As a Portuguese fan of comedy, I’ve been plagued by ludicrous translations of American movie titles. Thing do tend to get lost in translation all my life. After all, we’re talking about a country that named Animal House something along the lines of The Cuckoo Fraternity. Great title, huh? In recent years, I’ve come across a trend which seems to afflict mostly Judd Apatow-related movies. Bridesmaids is coming out here in July and they’ve called it The Best Bachelorette Party, which isn’t good, but it isn’t infuriating either (a testament to Paul Feig’s greatness?). But other movies involving Judd haven’t been as lucky. It seems that someone working in film distribution in Portugal really hates Judd Apatow’s guts.
Moviegoers don’t flock to theaters to go see his movies — at least not in the way they should, even though they seem to catch on a few years later on DVD or TV — but that’s not Judd’s fault. No, it’s the translators’ fault. The pairing of appallingly translated titles and stupid marketing campaigns is a surefire way of making sure intelligent people don’t casually show up to see his films. Maybe distributors think there’s no difference whatsoever between Meet the Spartans and Knocked Up. For them, only kids will want to see comedies (not your inner kid, but actual children). If this comes across as an exaggeration, here are the top ten worst Judd-related translations, clearly made by people who didn’t even bother to either watch the movies or read about them.
10. Drillbit Taylor, 2008 (produced by)
Portuguese Title: Second-Rate Bodyguard (Guarda-Costas de Segunda)
Really? A second-rate The Bodyguard? How bad does a movie have to be to come up short against anything starring Kevin Costner?
09. Knocked Up, 2007 (written, produced and directed by)
Portuguese Title: A Huge Bummer (Um Azar do Caraças)
There’s no literal retranslation to this title, it could also be “a case of freaking bad luck” or something like that. Do you know how they always say Judd Apatow’s protagonists are men-children? Title translators make these men even more childlike, irresponsible and slacker-like than they are in the actual movies (which is really hard to do, by the way, and should be commended).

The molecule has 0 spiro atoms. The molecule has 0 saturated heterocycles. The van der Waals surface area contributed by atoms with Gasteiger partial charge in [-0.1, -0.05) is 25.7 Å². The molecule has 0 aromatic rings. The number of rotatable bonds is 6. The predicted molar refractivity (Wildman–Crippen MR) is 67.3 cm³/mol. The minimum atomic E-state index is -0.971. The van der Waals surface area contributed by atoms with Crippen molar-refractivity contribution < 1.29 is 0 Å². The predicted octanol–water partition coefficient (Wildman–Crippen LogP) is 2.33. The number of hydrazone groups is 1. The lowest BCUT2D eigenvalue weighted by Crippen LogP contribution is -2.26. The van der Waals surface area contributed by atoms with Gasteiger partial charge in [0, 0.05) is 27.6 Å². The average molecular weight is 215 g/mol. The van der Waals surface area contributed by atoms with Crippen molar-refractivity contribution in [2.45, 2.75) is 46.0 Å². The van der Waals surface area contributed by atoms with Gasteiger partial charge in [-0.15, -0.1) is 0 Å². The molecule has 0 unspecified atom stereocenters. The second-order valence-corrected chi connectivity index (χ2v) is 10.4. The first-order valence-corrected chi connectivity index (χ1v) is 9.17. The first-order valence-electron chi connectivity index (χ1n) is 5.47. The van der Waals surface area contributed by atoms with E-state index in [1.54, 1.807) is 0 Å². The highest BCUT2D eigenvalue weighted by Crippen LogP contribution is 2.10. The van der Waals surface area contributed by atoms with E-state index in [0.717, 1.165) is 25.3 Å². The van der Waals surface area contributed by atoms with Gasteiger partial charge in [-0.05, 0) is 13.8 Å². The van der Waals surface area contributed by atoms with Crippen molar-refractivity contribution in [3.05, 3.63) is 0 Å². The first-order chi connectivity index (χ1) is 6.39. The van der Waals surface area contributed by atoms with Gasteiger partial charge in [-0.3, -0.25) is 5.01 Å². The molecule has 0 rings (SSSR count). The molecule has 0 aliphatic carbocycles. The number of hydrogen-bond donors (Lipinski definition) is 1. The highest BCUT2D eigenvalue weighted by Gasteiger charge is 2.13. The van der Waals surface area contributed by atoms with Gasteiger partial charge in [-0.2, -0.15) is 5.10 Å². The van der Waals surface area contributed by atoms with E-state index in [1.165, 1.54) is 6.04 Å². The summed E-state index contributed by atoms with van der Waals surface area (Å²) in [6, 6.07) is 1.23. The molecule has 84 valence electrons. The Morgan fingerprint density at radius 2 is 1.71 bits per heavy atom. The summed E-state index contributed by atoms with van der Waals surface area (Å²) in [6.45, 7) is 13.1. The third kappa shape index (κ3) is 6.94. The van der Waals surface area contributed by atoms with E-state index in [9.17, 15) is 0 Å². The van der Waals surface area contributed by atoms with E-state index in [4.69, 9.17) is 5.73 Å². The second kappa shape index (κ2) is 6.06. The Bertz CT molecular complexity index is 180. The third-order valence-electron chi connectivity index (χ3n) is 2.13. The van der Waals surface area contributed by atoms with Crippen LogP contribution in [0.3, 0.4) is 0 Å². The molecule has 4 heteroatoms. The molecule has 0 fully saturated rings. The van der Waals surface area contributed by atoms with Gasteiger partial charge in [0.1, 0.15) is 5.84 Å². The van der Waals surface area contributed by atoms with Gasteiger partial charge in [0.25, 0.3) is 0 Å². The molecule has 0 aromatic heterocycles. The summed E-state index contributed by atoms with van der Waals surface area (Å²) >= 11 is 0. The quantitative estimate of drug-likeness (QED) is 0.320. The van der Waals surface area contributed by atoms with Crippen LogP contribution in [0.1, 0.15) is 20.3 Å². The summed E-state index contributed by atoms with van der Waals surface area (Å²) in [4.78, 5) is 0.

08. Anchorman: The Legend of Ron Burgundy, 2004 (produced by)
Portuguese Title: The Reporter: The Legend of Ron Burgundy (O Repórter: A Lenda de Ron Burgundy)
In just seven words, they managed to change the main character’s profession. Ron Burgundy was, as the original title indicates, an anchorman who sits in a studio, not a reporter on the field. Sometimes studios give notes on scripts and rough edits of movies to make them more marketable. Here we have a different approach: distributors simply change movie titles while the movie remains the same. It’s called “professionalism,” world, learn it. It paid off, as well: the movie went straight to DVD.
07. Funny People, 2009 (written, produced and directed by)
Portuguese Title: Cute People (Gente Gira)
Aw…they’re so cute, aren’t they? In all fairness, the Portuguese word for “cute” can also be used — but not often — for describing “funny” things, and this particular title was used as the name of a bunch of racist South African hidden camera movies in the 1980s (also called Funny People in certain parts of the world). But to use “cute” to describe the people in the only movie directed by Judd Apatow that doesn’t feature Paul Rudd is kind of a missed opportunity, isn’t it?
06. Fun with Dick & Jane, 2005 (written and produced by)
Portuguese Title: Dick and Jane – Incompetent Thieves (Dick e Jane – Ladrões Sem Jeito)
Portuguese translators love adding new depths and perspectives to characters and meanings of movies. It’s one of their favorite activities. Aren’t Dick and Jane actually good at robbing banks and such in the actual film? Not in this title. They’re incompetent, in a fun and funny way.
05. Kicking & Screaming, 2005 (produced by)
Portuguese Title: A Genius Coach (Um Treinador Genial)